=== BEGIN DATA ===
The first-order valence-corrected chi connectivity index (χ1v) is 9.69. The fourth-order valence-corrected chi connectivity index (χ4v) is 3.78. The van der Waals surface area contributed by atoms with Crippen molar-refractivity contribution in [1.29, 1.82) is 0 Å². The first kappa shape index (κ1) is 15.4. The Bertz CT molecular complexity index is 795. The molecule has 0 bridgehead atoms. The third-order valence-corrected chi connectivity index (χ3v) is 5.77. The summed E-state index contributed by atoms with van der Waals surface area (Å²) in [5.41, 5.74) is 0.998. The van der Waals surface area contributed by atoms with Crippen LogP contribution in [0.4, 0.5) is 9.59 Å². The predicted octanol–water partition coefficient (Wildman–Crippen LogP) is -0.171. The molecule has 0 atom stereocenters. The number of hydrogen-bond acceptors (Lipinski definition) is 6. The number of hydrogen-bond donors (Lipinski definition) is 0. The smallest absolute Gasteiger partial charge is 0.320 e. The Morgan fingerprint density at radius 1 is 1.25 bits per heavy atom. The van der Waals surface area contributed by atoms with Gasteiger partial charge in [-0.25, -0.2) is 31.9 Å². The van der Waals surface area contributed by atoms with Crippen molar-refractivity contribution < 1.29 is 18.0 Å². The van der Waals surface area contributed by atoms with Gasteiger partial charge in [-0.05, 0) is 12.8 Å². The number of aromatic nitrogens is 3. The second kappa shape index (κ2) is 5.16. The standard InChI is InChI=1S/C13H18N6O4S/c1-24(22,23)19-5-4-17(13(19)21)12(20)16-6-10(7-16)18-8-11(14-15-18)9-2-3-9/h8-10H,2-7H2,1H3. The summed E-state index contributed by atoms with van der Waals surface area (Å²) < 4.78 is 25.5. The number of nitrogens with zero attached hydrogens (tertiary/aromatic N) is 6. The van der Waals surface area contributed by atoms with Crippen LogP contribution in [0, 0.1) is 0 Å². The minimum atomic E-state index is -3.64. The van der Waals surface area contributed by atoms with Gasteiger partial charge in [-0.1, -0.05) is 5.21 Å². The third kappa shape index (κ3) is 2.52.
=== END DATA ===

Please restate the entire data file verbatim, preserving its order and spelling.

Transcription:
The first-order valence-corrected chi connectivity index (χ1v) is 9.69. The fourth-order valence-corrected chi connectivity index (χ4v) is 3.78. The van der Waals surface area contributed by atoms with Crippen molar-refractivity contribution in [1.29, 1.82) is 0 Å². The first kappa shape index (κ1) is 15.4. The Bertz CT molecular complexity index is 795. The molecule has 0 bridgehead atoms. The third-order valence-corrected chi connectivity index (χ3v) is 5.77. The summed E-state index contributed by atoms with van der Waals surface area (Å²) in [5.41, 5.74) is 0.998. The van der Waals surface area contributed by atoms with Crippen LogP contribution in [0.4, 0.5) is 9.59 Å². The predicted octanol–water partition coefficient (Wildman–Crippen LogP) is -0.171. The molecule has 0 atom stereocenters. The number of hydrogen-bond acceptors (Lipinski definition) is 6. The number of hydrogen-bond donors (Lipinski definition) is 0. The smallest absolute Gasteiger partial charge is 0.320 e. The Morgan fingerprint density at radius 1 is 1.25 bits per heavy atom. The van der Waals surface area contributed by atoms with Gasteiger partial charge in [-0.25, -0.2) is 31.9 Å². The van der Waals surface area contributed by atoms with Crippen molar-refractivity contribution < 1.29 is 18.0 Å². The van der Waals surface area contributed by atoms with Gasteiger partial charge in [-0.05, 0) is 12.8 Å². The number of aromatic nitrogens is 3. The second kappa shape index (κ2) is 5.16. The standard InChI is InChI=1S/C13H18N6O4S/c1-24(22,23)19-5-4-17(13(19)21)12(20)16-6-10(7-16)18-8-11(14-15-18)9-2-3-9/h8-10H,2-7H2,1H3. The summed E-state index contributed by atoms with van der Waals surface area (Å²) < 4.78 is 25.5. The number of nitrogens with zero attached hydrogens (tertiary/aromatic N) is 6. The van der Waals surface area contributed by atoms with Crippen LogP contribution in [0, 0.1) is 0 Å². The minimum atomic E-state index is -3.64. The van der Waals surface area contributed by atoms with Gasteiger partial charge in [-0.1, -0.05) is 5.21 Å². The third kappa shape index (κ3) is 2.52.